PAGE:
Chou stands apart in new assembly race

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In pushing for universal health care and a large increase in the minimum wage, Evergreen Chou, Green Party candidate for the 22nd Assembly District, is not afraid to say his views about the role of government diverge from those of his fellow candidates.

“I want to make the case that there is this difference in the Greens,” Chou said. “We have a platform. We want to be a breath of fresh air for people.”

Chou is one of six candidates seeking to become Flushing’s new assembly representative.

Democratic lawyer John Albert, Democratic district leader Ethel Chen, Democratic political aide Barry Grodenchik, Democratic businessman Jimmy Meng and Republican district leader Meilin Tan are also running in the 22nd Assembly District, centered on downtown Flushing and created by redistricting.

Chou, 41, immigrated to the Bronx from Taiwan at the age of 9. After graduating from the Bronx High School of Science in 1980, he enrolled in City College.

Chou, however, dropped out of the school.

“It wasn’t very clear what I wanted to do in life,” he said.

After traveling and working odd jobs for several years, Chou’s life changed in 1987. He returned from living in California and began training to become an ultrasound technologist, earning a degree from SUNY Health Science Center in Brooklyn. He now works at Lutheran Medical Center.

That same year Chou met a woman named Day Starr at a poetry reading.

The two began dating and eventually married. Chou moved to Starr’s home, a Caribbean-American enclave in Flatbush, Brooklyn.

“When I met her, it was really a culture shock to see the Caribbean-American community and some of the problems they had to deal with,” he said.

Chou also became more politically involved. He joined a movement which sought to shut down crack houses throughout the city. He became a member of the Chinese Progressive Organization, a Chinese-based organization that aided Chinese immigrants.

Chou and Starr lived in Flatbush before moving to Flushing in 1992, the year he became interested in politics when Green Party candidate Ralph Nader ran for president of the United States.

“I believed he had a very insightful analysis,” Chou said. “Nader made me focus on the election part of the movement.”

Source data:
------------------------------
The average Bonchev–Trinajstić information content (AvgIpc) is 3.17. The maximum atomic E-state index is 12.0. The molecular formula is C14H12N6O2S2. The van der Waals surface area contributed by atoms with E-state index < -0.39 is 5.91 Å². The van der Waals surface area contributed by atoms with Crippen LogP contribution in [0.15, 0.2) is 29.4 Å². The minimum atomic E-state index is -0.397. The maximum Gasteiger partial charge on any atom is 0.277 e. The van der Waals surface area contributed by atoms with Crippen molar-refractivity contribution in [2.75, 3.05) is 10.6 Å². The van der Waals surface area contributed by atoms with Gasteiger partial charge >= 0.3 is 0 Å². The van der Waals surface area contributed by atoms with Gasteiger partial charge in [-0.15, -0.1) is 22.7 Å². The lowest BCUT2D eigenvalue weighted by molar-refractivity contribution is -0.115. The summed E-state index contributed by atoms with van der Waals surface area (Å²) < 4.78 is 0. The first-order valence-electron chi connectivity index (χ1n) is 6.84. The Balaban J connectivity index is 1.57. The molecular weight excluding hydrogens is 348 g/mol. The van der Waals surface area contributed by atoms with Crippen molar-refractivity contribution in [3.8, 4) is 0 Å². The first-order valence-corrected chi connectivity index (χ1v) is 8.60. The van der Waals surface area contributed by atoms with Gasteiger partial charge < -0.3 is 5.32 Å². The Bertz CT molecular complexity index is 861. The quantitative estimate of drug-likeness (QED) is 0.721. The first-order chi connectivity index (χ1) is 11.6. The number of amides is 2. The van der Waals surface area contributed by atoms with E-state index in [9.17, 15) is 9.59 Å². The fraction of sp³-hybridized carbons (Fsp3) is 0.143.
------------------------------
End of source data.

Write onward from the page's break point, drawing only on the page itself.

Chou joined the Green Party. After supporting Green Party candidate Al Lewis’s run for governor in 1998, Chou ran for City Council last year. He and Green Party candidate Paul Graziano ended up in a 17-17 tie in last year’s Green Party primary, and party leaders chose to nominate Graziano. Graziano lost the general election to City Councilman John Liu (D-Flushing).

Having founded a political club known as the Flushing Greens with his wife, Chou has become the city’s leading Chinese-American voice in the Green Party and is often featured in Chinese newspapers.

Chou said he wanted to change the image of the Green Party.

“All over the world we may be known as an environmental party, but in New York, it can be an environmental, social justice party,” Chou said.

Passing a living wage bill that would establish a minimum wage in New York state at $10 per hour from the current $5.15 level is Chou’s main goal.

“If the lives of people are going to be better, it’s going to feed into the economy,” he said.

Creating more affordable housing is also an issue for Chou. He complained Flushing has been targeted for luxury housing, forcing the lower-classes out of the area.

“We all know the housing is going out of control,” Chou said.

Chou said he also wanted universal health care for the state.

“[The Greens] believe health care is a right,” he said.

Chou also called for the state to invest more in clean air technology. In particular, he wants to see city buses run on alternative fuels.

Although admitting he was not favored in the election, Chou said he was taking the campaign seriously.

“The Green Party, we’re a third party, we’re a struggling third party,” he said. “But we’re in the race.”

Reach reporter Alexander Dworkowitz by e-mail at or call 229-0300, Ext. 141.

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